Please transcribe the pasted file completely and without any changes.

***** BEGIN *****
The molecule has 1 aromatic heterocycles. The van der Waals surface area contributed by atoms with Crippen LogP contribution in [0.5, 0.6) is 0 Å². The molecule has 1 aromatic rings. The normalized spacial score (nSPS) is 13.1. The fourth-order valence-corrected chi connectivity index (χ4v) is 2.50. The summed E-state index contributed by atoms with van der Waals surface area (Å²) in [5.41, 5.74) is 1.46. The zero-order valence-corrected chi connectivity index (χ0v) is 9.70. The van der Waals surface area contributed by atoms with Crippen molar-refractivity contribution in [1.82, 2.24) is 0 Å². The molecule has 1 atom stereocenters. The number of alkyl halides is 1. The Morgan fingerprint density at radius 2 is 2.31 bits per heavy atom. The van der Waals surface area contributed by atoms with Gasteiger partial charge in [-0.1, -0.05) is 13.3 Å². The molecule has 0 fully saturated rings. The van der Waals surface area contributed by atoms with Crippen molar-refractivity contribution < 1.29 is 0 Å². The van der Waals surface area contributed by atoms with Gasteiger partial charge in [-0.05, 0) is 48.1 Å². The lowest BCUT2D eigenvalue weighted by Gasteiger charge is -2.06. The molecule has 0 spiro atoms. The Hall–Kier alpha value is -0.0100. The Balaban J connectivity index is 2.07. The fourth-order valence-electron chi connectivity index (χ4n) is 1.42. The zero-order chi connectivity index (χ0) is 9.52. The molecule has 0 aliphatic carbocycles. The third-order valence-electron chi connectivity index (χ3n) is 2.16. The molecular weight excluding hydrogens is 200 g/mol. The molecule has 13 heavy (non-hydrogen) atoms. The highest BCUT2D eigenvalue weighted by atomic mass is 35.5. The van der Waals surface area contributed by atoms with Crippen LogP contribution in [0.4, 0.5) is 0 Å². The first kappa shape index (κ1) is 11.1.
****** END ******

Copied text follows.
The molecule has 1 aromatic heterocycles. The van der Waals surface area contributed by atoms with Crippen LogP contribution in [0.5, 0.6) is 0 Å². The molecule has 1 aromatic rings. The normalized spacial score (nSPS) is 13.1. The fourth-order valence-corrected chi connectivity index (χ4v) is 2.50. The summed E-state index contributed by atoms with van der Waals surface area (Å²) in [5.41, 5.74) is 1.46. The zero-order valence-corrected chi connectivity index (χ0v) is 9.70. The van der Waals surface area contributed by atoms with Crippen molar-refractivity contribution in [1.82, 2.24) is 0 Å². The molecule has 1 atom stereocenters. The number of alkyl halides is 1. The Morgan fingerprint density at radius 2 is 2.31 bits per heavy atom. The van der Waals surface area contributed by atoms with Gasteiger partial charge in [-0.1, -0.05) is 13.3 Å². The molecule has 0 fully saturated rings. The van der Waals surface area contributed by atoms with Crippen molar-refractivity contribution < 1.29 is 0 Å². The van der Waals surface area contributed by atoms with Gasteiger partial charge in [-0.05, 0) is 48.1 Å². The lowest BCUT2D eigenvalue weighted by Gasteiger charge is -2.06. The molecule has 0 spiro atoms. The Hall–Kier alpha value is -0.0100. The Balaban J connectivity index is 2.07. The fourth-order valence-electron chi connectivity index (χ4n) is 1.42. The zero-order chi connectivity index (χ0) is 9.52. The molecule has 0 aliphatic carbocycles. The third-order valence-electron chi connectivity index (χ3n) is 2.16. The molecular weight excluding hydrogens is 200 g/mol. The molecule has 13 heavy (non-hydrogen) atoms. The highest BCUT2D eigenvalue weighted by atomic mass is 35.5. The van der Waals surface area contributed by atoms with Crippen LogP contribution in [0.4, 0.5) is 0 Å². The first kappa shape index (κ1) is 11.1.